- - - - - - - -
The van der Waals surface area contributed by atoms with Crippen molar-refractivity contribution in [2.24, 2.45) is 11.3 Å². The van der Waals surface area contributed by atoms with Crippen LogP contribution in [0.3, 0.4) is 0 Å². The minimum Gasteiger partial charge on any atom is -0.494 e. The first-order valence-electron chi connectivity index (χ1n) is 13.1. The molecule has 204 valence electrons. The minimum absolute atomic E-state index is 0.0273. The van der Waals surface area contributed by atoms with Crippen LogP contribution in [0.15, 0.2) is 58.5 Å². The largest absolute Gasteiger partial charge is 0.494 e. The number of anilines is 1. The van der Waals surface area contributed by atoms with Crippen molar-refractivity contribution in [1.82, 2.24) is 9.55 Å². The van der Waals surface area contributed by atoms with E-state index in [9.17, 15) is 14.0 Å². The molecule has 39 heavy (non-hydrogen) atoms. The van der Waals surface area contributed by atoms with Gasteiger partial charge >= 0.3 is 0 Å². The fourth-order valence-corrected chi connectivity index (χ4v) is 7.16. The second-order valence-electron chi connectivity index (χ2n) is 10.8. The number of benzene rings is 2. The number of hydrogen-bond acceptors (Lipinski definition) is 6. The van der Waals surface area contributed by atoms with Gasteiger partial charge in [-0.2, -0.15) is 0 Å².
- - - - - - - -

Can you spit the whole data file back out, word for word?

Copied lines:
The van der Waals surface area contributed by atoms with Crippen molar-refractivity contribution in [2.24, 2.45) is 11.3 Å². The van der Waals surface area contributed by atoms with Crippen LogP contribution in [0.3, 0.4) is 0 Å². The minimum Gasteiger partial charge on any atom is -0.494 e. The first-order valence-electron chi connectivity index (χ1n) is 13.1. The molecule has 204 valence electrons. The minimum absolute atomic E-state index is 0.0273. The van der Waals surface area contributed by atoms with Crippen LogP contribution in [0.15, 0.2) is 58.5 Å². The largest absolute Gasteiger partial charge is 0.494 e. The number of anilines is 1. The van der Waals surface area contributed by atoms with Crippen molar-refractivity contribution in [1.82, 2.24) is 9.55 Å². The van der Waals surface area contributed by atoms with E-state index in [9.17, 15) is 14.0 Å². The molecule has 39 heavy (non-hydrogen) atoms. The van der Waals surface area contributed by atoms with Gasteiger partial charge >= 0.3 is 0 Å². The fourth-order valence-corrected chi connectivity index (χ4v) is 7.16. The second-order valence-electron chi connectivity index (χ2n) is 10.8. The number of benzene rings is 2. The number of hydrogen-bond acceptors (Lipinski definition) is 6. The van der Waals surface area contributed by atoms with Gasteiger partial charge in [-0.2, -0.15) is 0 Å².